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Author: Thompson, Lisa
Emotionally crippled by his obsessive-compulsive disorder, teenager Matthew Corbin rarely leaves his room on a cul-de-sac in London, and he passes the day observing and writing down his neighbors doings from his window--but when a toddler staying next door disappears Matt is the key to solving a mystery and possibly saving a child's life ... if he can manage to expose himself, and his secret guilt to the outside world.
|Accelerated Reader Information:|
Interest Level: MG
Reading Level: 5.00
Points: 10.0 Quiz: 188674
|Reading Counts Information:|
Interest Level: 3-5
Reading Level: 4.60
Points: 15.0 Quiz: 71052
Kirkus Reviews (+) (12/15/16)
School Library Journal (12/01/16)
The Bulletin of the Center for Children's Books (01/17)
Full Text Reviews:
School Library Journal - 12/01/2016 Gr 4–6—Watching from his bedroom window, Matthew, called Goldfish Boy because he never leaves his room, is the last person to observe a neighborhood toddler before the child's disappearance. With his hands tightly secured inside rubber gloves, Matthew struggles with an intense fear of germs, brought on by the death of his baby brother. There are few characters who interact with Matthew: his frustrated parents, a girl who lives down the street, and his adjoining neighbors, all of whom are suspects in the toddler's disappearance. The novel successfully weaves Matthew's personal struggle with obsessive-compulsive disorder and the search for the missing toddler into a compelling story with a hearty dose of mystery and adventure. Though the topic is serious, the tone is fairly light and the story well-paced, considering the setting rarely changes from Matthew's home. Readers will root for Matthew. VERDICT Recommended for middle grade collections and for use as a classroom read-aloud, ideal for building empathy.—Pilar Okeson, District of Columbia Public Library - Copyright 2016 Publishers Weekly, Library Journal and/or School Library Journal used with permission.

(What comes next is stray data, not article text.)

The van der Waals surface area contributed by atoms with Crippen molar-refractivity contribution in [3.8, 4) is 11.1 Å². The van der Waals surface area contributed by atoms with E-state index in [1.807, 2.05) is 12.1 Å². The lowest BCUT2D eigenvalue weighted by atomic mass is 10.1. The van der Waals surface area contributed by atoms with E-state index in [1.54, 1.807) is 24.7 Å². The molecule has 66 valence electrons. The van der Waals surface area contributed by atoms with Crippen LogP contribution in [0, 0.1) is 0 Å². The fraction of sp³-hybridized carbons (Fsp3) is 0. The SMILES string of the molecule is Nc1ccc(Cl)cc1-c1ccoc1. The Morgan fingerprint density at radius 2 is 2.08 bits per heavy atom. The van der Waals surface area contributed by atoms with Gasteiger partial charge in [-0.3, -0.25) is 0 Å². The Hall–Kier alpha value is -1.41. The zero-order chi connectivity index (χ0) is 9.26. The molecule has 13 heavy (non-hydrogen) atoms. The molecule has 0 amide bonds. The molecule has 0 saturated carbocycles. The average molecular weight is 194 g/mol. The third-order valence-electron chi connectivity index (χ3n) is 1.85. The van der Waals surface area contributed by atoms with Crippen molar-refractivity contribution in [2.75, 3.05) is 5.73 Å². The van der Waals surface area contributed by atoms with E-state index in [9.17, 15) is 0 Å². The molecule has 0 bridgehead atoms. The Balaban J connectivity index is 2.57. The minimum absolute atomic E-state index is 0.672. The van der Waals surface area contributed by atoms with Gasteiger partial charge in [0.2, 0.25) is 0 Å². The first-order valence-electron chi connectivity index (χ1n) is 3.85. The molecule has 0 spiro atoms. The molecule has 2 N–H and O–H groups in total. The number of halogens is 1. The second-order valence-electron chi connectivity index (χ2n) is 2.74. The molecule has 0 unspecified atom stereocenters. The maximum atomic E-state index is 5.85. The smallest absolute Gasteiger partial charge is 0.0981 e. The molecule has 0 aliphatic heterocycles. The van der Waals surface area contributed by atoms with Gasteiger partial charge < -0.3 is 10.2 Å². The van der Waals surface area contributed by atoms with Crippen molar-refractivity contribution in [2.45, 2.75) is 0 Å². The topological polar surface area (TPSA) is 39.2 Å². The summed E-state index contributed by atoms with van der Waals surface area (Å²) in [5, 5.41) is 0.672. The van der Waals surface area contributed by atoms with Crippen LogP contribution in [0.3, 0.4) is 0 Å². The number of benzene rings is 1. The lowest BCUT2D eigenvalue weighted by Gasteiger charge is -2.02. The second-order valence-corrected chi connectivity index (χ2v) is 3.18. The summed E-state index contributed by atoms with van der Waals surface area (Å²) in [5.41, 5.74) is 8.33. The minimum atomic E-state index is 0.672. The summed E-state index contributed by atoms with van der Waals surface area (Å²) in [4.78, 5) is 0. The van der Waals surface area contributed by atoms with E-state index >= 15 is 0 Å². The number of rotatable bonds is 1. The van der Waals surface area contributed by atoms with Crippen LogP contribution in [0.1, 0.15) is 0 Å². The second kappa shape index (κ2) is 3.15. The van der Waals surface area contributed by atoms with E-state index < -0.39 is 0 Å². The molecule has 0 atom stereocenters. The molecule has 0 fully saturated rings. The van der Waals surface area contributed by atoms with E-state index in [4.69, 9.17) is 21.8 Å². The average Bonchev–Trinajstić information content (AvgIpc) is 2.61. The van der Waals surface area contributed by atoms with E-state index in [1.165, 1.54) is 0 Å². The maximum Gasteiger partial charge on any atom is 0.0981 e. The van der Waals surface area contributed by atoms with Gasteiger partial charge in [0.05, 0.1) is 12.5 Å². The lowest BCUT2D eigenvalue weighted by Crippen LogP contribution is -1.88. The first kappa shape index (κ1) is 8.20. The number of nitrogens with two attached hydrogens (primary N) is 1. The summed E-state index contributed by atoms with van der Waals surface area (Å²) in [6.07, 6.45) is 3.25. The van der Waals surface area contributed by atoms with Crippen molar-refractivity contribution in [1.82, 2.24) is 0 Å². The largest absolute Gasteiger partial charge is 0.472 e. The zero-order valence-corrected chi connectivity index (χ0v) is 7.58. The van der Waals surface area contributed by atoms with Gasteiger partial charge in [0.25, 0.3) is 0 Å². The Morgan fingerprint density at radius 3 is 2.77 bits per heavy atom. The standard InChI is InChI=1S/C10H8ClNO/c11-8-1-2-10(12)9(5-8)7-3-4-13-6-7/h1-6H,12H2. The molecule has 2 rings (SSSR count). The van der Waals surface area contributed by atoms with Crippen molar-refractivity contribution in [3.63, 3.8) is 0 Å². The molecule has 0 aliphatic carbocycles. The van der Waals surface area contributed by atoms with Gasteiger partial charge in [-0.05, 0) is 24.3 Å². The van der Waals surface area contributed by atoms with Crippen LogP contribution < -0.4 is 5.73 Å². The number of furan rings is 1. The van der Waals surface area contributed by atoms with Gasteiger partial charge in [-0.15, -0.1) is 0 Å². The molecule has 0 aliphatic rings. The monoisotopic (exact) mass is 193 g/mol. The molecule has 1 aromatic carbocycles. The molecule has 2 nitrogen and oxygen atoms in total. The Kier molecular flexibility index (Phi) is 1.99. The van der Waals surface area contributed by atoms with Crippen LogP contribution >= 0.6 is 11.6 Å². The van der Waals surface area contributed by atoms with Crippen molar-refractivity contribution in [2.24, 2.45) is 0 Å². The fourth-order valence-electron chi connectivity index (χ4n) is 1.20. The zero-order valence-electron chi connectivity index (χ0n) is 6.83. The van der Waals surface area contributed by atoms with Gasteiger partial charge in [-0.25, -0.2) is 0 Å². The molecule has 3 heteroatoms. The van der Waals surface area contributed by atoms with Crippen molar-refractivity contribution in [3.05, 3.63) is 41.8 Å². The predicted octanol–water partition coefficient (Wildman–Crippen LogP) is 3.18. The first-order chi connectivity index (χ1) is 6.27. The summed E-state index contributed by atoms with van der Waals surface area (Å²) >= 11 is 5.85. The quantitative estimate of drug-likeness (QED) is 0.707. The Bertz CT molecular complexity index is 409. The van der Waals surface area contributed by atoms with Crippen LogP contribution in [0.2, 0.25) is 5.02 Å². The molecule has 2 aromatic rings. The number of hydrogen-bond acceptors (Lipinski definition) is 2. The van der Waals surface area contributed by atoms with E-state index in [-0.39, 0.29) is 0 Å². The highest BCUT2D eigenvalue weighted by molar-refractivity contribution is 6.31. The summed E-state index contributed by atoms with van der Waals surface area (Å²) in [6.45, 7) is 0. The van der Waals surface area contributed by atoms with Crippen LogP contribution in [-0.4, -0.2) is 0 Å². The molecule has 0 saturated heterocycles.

Bulletin for the Center... - 01/01/2017 Before his baby brother was stillborn, Matty was able to hide his compulsions fairly well. When his neighbor got pregnant, however, Matt’s OCD kicked into overdrive, and he was unable to face the millions of germs lurking on every surface in the outside world, so he stopped going out. Now, stuck in his house, twelve-year-old Matty watches the neighbors through the windows, taking notes on their comings and goings, which is why he was the last person to see fifteen-month-old Teddy playing alone outside before he disappeared. Though determined to find out who took the toddler, he wants nothing to do with the two other kids in his neighborhood, Melody and Jake, but his anxiety about the outside world means he can’t sleuth on his own. Backstories are filled in steadily, revealing the progression of Matty’s condition, the history of his relationship with Jake (a bullied boy turned bully himself), the domestic tragedies of the neighbors, and the various relationships among them. It’s all gossip with a purpose, however, as Melody and Matty sift clues, dismiss red herrings, and finally, with Jake’s help, nab the culprits after Teddy’s safe return. Meanwhile, Matty himself offers hope and empathy for sufferers of OCD as he tests and transcends his limits until he’s able to imagine a future for himself where he masters his compulsions enough to live, however imperfectly, among his imperfect neighbors. KC - Copyright 2017 The Board of Trustees of the University of Illinois.
Booklist - 12/01/2016 Thompson’s debut is a multilayered mystery at once suspenseful and heartrending. Matthew Corbin’s OCD has progressed to the point where he won’t go beyond his bedroom and the office across the hall. When he isn’t washing his hands and cleaning his surroundings, Matthew watches his neighbors in their cul-de-sac. He writes down his observations with meticulous care, and when his neighbor’s grandson, 15-month-old Teddy, suddenly goes missing, he realizes that he could have vital information. Reluctantly, he joins forces with neighbor and classmate Melody to solve the mystery. Simultaneously, Matthew comes to terms with the root of his condition and learns that everyone has secrets and stories. Matthew narrates the story with a voice that is initially stilted and formal but which fills out as he lets go of his fears and develops compassion for his parents and neighbors. By locking into Matthew’s perspective, Thompson amps up the suspense, since the reader can only learn things as Matthew does, but the payoff is well worth the wait. - Copyright 2016 Booklist.